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Ukwaja K.N.,Federal Teaching Hospital | Oshi S.N.,Center for Development and Reproductive Health | Alobu I.,National Tuberculosis and Leprosy Control Programme | Oshi D.C.,Center for Development and Reproductive Health
The international journal of tuberculosis and lung disease : the official journal of the International Union against Tuberculosis and Lung Disease

SETTING: One urban tertiary care and one rural secondary care hospital in Nigeria.OBJECTIVE: To compare the epidemiological characteristics and treatment outcomes of tuberculosis (TB) patients treated with an 8-month or 6-month anti-tuberculosis regimen in a low-resource setting.DESIGN: Retrospective cohort study.RESULTS: A total of 928 newly diagnosed smear-positive TB patients were treated with either daily ethambutol (EMB), isoniazid (INH), rifampicin (RMP) and pyrazinamide (PZA) for 2 months followed by EMB and INH for 6 months (2RHZE/6EH), or the same intensive phase as the first regimen followed by 4 months of daily RMP and INH (2RHZE/4RH). The proportion of successful outcomes was 381/490 (77.8%) with 2RHZE/6EH and 373/438 (85.2%) with 2RHZE/4RH (P = 0.004). Defaulting was significantly more frequent in patients who received 2RHZE/6EH (14.3% vs. 5.5%; P < 0.001). Treatment failure was not significantly higher in patients who received 2RHZE/6EH (2.9% vs. 1.6%; P = 0.15). After adjusting for confounders, older age (adjusted odds ratio [aOR] 1.7), 2RHZE/6EH treatment (aOR 1.6) and male sex (aOR 1.5) independently predicted unsuccessful outcomes in human immunodeficiency virus negative TB patients.CONCLUSIONS: Newly diagnosed TB patients on 2RHZE/4RH have a higher treatment success rate than those treated with 2RHZE/6EH under programme conditions in a low-resource, high-burden setting. Current World Health Organization recommendations should be maintained. Source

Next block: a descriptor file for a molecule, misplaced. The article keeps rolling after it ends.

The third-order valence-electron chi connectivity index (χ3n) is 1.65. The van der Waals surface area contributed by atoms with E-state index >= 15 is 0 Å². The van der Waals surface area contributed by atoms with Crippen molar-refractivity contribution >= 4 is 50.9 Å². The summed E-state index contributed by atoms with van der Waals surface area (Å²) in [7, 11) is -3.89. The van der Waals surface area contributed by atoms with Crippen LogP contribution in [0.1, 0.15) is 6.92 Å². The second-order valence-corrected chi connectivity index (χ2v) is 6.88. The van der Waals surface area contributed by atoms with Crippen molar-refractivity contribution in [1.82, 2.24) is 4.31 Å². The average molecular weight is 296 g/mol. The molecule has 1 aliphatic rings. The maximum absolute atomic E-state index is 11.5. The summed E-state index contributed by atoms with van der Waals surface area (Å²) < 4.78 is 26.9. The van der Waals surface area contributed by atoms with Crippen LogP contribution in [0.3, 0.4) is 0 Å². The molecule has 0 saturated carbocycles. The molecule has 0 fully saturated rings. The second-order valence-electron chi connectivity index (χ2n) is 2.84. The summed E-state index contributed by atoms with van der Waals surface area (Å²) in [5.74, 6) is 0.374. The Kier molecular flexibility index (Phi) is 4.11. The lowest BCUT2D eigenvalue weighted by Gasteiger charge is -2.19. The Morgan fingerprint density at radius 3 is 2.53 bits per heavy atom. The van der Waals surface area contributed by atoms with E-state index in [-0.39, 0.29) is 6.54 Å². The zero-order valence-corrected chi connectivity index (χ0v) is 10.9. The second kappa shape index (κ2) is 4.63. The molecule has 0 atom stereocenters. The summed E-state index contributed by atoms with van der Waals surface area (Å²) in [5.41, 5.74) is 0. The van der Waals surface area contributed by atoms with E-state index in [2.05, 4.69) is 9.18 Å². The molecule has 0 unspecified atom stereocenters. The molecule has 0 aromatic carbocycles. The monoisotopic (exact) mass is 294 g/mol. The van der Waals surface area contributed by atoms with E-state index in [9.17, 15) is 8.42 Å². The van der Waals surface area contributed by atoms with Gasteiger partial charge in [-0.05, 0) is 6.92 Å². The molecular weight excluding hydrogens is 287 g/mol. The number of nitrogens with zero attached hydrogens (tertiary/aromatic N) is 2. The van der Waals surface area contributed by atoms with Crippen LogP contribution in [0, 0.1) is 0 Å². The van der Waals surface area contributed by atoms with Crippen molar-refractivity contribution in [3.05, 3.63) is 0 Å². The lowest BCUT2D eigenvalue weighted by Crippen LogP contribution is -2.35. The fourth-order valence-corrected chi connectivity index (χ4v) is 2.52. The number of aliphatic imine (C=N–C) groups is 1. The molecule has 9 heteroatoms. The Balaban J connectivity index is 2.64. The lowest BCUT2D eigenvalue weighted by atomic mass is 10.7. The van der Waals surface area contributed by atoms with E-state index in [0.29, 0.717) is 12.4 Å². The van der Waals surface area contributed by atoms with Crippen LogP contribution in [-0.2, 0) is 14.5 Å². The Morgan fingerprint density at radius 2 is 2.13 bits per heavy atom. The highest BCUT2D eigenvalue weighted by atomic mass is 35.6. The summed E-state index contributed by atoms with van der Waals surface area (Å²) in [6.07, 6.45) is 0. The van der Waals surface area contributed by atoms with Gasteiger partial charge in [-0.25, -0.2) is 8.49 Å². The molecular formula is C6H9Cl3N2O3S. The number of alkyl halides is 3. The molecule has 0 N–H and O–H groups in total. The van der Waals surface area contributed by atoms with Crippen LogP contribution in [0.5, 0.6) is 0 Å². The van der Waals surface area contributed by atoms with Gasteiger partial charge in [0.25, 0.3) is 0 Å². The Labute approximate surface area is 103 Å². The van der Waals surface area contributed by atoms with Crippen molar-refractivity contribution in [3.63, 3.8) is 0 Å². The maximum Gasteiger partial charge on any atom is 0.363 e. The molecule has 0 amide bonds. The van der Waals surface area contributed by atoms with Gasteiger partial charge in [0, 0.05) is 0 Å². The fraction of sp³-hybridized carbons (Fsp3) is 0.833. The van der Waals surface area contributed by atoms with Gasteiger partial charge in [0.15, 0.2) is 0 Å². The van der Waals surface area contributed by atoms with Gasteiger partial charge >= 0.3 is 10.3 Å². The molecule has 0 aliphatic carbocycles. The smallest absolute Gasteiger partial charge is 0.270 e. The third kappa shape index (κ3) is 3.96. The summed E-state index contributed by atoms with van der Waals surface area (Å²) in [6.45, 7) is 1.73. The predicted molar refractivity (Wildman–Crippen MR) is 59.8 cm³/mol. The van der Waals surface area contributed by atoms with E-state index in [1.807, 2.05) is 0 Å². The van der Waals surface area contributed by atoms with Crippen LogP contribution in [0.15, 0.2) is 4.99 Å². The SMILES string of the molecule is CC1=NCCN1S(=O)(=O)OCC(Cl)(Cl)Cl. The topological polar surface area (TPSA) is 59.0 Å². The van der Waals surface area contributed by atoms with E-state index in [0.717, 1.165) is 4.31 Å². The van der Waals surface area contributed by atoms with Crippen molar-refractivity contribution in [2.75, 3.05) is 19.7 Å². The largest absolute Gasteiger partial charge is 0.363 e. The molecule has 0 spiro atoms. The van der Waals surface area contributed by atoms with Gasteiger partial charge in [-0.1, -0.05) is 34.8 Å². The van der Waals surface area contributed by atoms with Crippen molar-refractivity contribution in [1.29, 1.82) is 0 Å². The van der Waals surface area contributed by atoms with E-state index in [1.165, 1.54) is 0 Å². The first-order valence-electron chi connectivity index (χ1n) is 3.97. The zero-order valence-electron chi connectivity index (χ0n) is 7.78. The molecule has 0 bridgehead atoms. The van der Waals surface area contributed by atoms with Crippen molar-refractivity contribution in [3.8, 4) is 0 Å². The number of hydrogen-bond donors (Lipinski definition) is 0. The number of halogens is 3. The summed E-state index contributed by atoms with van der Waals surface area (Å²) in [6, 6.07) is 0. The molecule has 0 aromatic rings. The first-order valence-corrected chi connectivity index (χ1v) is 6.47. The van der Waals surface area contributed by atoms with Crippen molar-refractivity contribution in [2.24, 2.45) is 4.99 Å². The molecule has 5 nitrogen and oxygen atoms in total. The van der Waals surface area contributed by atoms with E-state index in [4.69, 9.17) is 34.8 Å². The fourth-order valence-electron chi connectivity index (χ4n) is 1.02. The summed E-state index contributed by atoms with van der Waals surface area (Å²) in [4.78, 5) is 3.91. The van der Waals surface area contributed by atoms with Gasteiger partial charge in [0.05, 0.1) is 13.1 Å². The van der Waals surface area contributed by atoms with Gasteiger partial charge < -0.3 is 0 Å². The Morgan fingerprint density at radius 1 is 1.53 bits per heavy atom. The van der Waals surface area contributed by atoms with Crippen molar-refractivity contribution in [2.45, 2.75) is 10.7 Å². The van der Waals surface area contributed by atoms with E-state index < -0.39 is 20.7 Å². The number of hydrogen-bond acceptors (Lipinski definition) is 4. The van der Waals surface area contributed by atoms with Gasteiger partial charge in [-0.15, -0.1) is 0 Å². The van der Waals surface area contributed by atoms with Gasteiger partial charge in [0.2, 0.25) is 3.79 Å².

Ukwaja K.N.,Federal Teaching Hospital | Alobu I.,National Tuberculosis and Leprosy Control Programme | Abimbola S.,National Primary Health Care Development Agency | Hopewell P.C.,San Francisco General Hospital
Infectious Diseases of Poverty

Background: Studies on costs incurred by patients for tuberculosis (TB) care are limited as these costs are reported as averages, and the economic impact of the costs is estimated based on average patient/household incomes. Average expenditures do not represent the poor because they spend less on treatment compared to other economic groups. Thus, the extent to which TB expenditures risk sending households into, or further into, poverty and its determinants, is unknown. We assessed the incidence and determinants of household catastrophic payments for TB care in rural Nigeria. Methods: Data used were obtained from a survey of 452 pulmonary TB patients sampled from three rural health facilities in Ebonyi State, Nigeria. Using household direct costs and income data, we analyzed the incidence of household catastrophic payments using, as thresholds, the traditional >10% of household income and the ≥40% of non-food income, as recommended by the World Health Organization. We used logistic regression analysis to identify the determinants of catastrophic payments. Results: Average direct household costs for TB were US$157 or 14% of average annual incomes. The incidence catastrophic payment was 44%; with 69% and 15% of the poorest and richest household income-quartiles experiencing catastrophic activity, respectively. Independent determinants of catastrophic payments were: age >40 years (adjusted odds ratio [aOR] 3.9; 95% confidence interval [CI], 2.0, 7.8), male gender (aOR 3.0; CI 1.8, 5.2), urban residence (aOR 3.8; CI 1.9, 7.7), formal education (aOR 4.7; CI 2.5, 8.9), care at a private facility (aOR 2.9; 1.5, 5.9), poor household (aOR 6.7; CI 3.7, 12), household where the patient is the primary earner (aOR 3.8; CI 2.2, 6.6]), and HIV co-infection (aOR 3.1; CI 1.7, 5.6). Conclusions: Current cost-lowering strategies are not enough to prevent households from incurring catastrophic out-of-pocket payments for TB care. Financial and social protection interventions are needed for identified at-risk groups, and community-level interventions may reduce inefficiencies in the care-seeking pathway. These observations should inform post-2015 TB strategies and influence policy-making on health services that are meant to be free of charge. © 2013 Ukwaja et al.; licensee BioMed Central Ltd. Source